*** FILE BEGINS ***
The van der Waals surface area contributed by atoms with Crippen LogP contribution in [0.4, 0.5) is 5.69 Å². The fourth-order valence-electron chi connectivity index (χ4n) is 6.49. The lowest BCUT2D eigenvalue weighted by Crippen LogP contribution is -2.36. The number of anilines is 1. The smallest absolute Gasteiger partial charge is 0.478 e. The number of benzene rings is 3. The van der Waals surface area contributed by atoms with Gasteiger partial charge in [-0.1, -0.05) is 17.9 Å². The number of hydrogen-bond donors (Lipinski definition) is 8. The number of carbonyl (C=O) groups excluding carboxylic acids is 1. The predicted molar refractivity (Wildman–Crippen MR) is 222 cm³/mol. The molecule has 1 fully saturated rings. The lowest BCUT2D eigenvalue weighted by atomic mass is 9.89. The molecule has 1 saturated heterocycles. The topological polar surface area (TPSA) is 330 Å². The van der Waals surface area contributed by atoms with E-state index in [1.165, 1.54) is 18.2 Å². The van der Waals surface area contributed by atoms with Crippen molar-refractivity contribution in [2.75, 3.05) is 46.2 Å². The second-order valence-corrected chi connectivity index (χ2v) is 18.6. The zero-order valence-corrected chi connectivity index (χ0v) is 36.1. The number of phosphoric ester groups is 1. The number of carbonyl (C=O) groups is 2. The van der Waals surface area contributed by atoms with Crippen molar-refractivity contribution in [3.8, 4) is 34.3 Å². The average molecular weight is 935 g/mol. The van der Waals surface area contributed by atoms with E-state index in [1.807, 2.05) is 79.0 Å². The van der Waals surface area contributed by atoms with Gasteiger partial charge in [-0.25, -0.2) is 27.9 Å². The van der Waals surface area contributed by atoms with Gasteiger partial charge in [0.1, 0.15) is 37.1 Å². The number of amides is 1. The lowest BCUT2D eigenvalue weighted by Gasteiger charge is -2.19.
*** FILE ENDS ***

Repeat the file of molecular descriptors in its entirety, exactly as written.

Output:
The van der Waals surface area contributed by atoms with Crippen LogP contribution in [0.4, 0.5) is 5.69 Å². The fourth-order valence-electron chi connectivity index (χ4n) is 6.49. The lowest BCUT2D eigenvalue weighted by Crippen LogP contribution is -2.36. The number of anilines is 1. The smallest absolute Gasteiger partial charge is 0.478 e. The number of benzene rings is 3. The van der Waals surface area contributed by atoms with Gasteiger partial charge in [-0.1, -0.05) is 17.9 Å². The number of hydrogen-bond donors (Lipinski definition) is 8. The number of carbonyl (C=O) groups excluding carboxylic acids is 1. The predicted molar refractivity (Wildman–Crippen MR) is 222 cm³/mol. The molecule has 1 fully saturated rings. The lowest BCUT2D eigenvalue weighted by atomic mass is 9.89. The molecule has 1 saturated heterocycles. The topological polar surface area (TPSA) is 330 Å². The van der Waals surface area contributed by atoms with E-state index in [1.165, 1.54) is 18.2 Å². The van der Waals surface area contributed by atoms with Crippen molar-refractivity contribution in [2.75, 3.05) is 46.2 Å². The second-order valence-corrected chi connectivity index (χ2v) is 18.6. The zero-order valence-corrected chi connectivity index (χ0v) is 36.1. The number of phosphoric ester groups is 1. The number of carbonyl (C=O) groups is 2. The van der Waals surface area contributed by atoms with Crippen molar-refractivity contribution in [3.8, 4) is 34.3 Å². The average molecular weight is 935 g/mol. The van der Waals surface area contributed by atoms with E-state index in [1.807, 2.05) is 79.0 Å². The van der Waals surface area contributed by atoms with Gasteiger partial charge in [-0.25, -0.2) is 27.9 Å². The van der Waals surface area contributed by atoms with Gasteiger partial charge in [0.1, 0.15) is 37.1 Å². The number of amides is 1. The lowest BCUT2D eigenvalue weighted by Gasteiger charge is -2.19.